The Microsoft Sysinternals team recently released System Monitor (Sysmon), a Windows system service and device driver that, once installed on a system, remains resident across system reboots to monitor and log system activity to the Windows event log. It provides detailed information about process creations, network connections, and changes to file creation time.
The timing of this release could not have worked out better for me because I had just spent two weeks reviewing Bit9's CarbonBlack product. I am not going to provide an in depth review of CarbonBlack here but I found with, a little bit of PowerShell, I could get some similar results out of Sysmon.
****Disclaimer**** This is my first PowerShell project and the coding is rough. You have been warned.
I started with something pretty simple:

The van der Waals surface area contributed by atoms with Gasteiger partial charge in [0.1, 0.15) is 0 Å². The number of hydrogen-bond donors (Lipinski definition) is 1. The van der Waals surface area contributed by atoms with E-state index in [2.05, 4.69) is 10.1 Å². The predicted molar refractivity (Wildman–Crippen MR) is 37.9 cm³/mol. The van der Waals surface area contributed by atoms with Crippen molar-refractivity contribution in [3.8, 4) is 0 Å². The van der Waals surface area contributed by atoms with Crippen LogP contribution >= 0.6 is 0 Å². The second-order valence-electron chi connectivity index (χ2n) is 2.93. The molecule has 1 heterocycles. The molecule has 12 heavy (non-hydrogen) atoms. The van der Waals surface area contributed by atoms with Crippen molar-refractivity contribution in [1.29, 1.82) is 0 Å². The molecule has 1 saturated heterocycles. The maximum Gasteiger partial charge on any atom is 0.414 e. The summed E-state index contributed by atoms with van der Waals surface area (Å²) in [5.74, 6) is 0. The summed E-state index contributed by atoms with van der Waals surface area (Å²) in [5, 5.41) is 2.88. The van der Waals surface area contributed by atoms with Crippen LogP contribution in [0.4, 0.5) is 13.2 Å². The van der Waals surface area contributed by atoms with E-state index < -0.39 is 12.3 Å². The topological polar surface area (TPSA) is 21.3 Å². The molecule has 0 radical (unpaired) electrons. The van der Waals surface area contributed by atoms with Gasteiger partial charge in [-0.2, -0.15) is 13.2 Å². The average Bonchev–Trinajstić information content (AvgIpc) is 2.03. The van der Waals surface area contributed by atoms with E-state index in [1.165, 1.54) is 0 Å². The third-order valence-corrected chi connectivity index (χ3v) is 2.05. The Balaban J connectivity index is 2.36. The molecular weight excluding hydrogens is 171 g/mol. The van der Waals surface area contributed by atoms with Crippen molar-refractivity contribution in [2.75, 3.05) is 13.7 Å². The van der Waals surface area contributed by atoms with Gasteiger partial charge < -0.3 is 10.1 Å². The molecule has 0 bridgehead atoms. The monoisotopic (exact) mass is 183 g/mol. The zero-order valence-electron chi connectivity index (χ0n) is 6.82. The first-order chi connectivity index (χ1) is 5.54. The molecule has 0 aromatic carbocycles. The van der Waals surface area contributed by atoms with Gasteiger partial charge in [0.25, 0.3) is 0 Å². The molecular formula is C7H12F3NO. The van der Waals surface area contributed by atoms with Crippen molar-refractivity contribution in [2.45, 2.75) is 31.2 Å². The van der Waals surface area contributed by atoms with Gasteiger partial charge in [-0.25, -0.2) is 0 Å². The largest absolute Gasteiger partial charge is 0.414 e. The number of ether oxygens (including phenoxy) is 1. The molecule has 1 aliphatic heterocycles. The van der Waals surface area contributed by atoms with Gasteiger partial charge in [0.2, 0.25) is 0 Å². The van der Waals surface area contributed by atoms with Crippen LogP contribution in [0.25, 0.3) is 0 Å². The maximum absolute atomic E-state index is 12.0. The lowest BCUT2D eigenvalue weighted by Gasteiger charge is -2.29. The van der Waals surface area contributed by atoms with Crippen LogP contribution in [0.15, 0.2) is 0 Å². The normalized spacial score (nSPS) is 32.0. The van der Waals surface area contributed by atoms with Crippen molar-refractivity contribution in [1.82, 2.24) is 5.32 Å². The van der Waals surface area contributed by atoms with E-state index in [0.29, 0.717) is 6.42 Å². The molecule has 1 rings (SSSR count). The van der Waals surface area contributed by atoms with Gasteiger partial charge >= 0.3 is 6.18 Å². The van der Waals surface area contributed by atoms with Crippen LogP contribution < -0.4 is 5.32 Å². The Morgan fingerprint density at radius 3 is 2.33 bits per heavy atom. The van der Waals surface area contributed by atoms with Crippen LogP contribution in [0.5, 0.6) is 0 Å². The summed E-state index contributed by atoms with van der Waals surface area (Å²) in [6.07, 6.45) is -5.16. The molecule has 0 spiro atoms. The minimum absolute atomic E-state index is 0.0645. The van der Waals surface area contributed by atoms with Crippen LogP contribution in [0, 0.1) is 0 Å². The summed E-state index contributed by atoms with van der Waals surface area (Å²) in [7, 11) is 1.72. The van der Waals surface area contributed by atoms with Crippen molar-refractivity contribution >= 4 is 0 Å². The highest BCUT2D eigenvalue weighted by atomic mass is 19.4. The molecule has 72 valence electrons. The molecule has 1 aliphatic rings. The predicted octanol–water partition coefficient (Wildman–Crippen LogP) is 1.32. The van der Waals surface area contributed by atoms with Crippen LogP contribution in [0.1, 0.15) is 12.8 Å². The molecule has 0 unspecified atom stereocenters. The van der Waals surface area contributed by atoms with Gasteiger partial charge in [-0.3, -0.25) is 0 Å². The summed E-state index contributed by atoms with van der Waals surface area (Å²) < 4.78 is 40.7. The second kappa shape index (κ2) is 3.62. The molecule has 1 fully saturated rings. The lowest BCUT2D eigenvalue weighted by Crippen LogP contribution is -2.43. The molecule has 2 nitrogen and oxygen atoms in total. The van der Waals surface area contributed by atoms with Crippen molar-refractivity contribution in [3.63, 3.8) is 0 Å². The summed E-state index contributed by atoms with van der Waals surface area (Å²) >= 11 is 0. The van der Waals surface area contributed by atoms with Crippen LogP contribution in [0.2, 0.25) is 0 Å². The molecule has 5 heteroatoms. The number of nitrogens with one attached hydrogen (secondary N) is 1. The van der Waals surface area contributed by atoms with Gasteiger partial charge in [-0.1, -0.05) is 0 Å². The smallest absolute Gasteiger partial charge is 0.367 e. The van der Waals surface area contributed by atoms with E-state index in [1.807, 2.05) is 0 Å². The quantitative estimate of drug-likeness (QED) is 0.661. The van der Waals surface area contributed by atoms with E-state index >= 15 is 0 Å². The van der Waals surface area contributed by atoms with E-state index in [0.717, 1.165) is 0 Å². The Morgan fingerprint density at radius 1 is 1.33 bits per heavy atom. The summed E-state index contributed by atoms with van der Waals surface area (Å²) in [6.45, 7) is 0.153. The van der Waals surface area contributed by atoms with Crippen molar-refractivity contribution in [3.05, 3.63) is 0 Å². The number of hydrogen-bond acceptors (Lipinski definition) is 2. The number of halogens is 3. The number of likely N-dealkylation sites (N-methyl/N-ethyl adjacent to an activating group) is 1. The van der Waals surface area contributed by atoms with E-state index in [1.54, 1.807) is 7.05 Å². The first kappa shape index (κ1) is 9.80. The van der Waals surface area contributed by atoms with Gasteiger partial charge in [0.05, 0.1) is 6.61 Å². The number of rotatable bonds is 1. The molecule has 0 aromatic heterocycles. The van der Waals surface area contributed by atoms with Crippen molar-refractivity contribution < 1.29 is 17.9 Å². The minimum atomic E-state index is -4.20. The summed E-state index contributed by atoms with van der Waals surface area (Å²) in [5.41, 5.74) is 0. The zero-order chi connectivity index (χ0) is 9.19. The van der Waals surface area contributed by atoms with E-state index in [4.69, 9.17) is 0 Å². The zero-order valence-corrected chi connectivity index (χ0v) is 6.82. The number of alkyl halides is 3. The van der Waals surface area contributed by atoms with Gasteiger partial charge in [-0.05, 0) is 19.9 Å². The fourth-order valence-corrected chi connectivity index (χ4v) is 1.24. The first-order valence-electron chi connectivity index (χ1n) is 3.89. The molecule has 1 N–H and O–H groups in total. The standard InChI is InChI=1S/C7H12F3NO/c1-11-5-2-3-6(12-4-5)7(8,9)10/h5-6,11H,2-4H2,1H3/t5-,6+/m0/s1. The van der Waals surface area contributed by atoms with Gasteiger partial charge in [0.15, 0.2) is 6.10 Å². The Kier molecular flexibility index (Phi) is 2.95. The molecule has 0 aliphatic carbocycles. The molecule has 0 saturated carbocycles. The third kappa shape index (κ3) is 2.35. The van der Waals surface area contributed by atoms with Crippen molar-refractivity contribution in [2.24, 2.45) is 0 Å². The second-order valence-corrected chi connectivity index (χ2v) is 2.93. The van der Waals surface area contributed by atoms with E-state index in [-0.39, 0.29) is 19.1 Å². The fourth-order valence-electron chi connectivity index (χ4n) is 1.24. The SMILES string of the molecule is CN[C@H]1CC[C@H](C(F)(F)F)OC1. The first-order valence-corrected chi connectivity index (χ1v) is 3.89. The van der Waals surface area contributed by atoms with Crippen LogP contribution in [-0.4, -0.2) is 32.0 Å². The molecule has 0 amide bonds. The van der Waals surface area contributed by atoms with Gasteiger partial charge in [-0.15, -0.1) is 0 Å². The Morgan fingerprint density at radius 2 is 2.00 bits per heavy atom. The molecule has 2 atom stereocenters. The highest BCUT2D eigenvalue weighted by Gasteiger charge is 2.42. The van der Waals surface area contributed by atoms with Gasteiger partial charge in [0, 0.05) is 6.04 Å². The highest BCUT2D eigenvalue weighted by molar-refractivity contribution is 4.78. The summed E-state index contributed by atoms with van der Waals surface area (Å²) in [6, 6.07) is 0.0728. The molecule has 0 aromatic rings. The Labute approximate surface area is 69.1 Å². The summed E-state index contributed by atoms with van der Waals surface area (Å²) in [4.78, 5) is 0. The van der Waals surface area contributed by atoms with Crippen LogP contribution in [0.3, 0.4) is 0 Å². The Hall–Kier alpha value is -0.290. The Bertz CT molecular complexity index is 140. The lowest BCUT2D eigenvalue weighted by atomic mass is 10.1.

This little script allowed me to search through the Sysmon Event Logs, define a start and stop time, and if the event data matched a keyword, it would return the event to screen.
PS C:\Users\user\Desktop> .Sysmon.ps1 -StartDate "08/28/2014 21:40" -StopDate "08/28/2014 21:50" -keyword "cmd"
This was great. From this I can see:
- being launched from explorer.exe
- launching conhost.exe
- Ping.exe getting launched from with the command line of "Ping google.com"
One of the coolest features of CarbonBlack was the ability to visualize/map the process creation over time. So I set out to make something that gave me this functionality using the Sysmon logs. I experimented with a few different graphing technologies and I have currently landed on using Google's Org Chart API to do the mapping. I know there are other and probably better ways to do this but I was looking for something high speed/low drag that didn't require installing something.
With this goal in mind, I threw together SysmonMapper. Again, this is some pretty rough PowerShell but it gets the job done.
PS C:Users\user\Desktop> .SysmonMapper.ps1 -StartDate "08/28/2014 21:40" -StopDate "08/28/2014 21:50" -P 4332
Here is another example of sysmonmapper in action: example.
In the next few weeks I am going throw together some post that will highlight the functionality of this script and show some use cases that demonstrate the power of visualizing sysmon logs.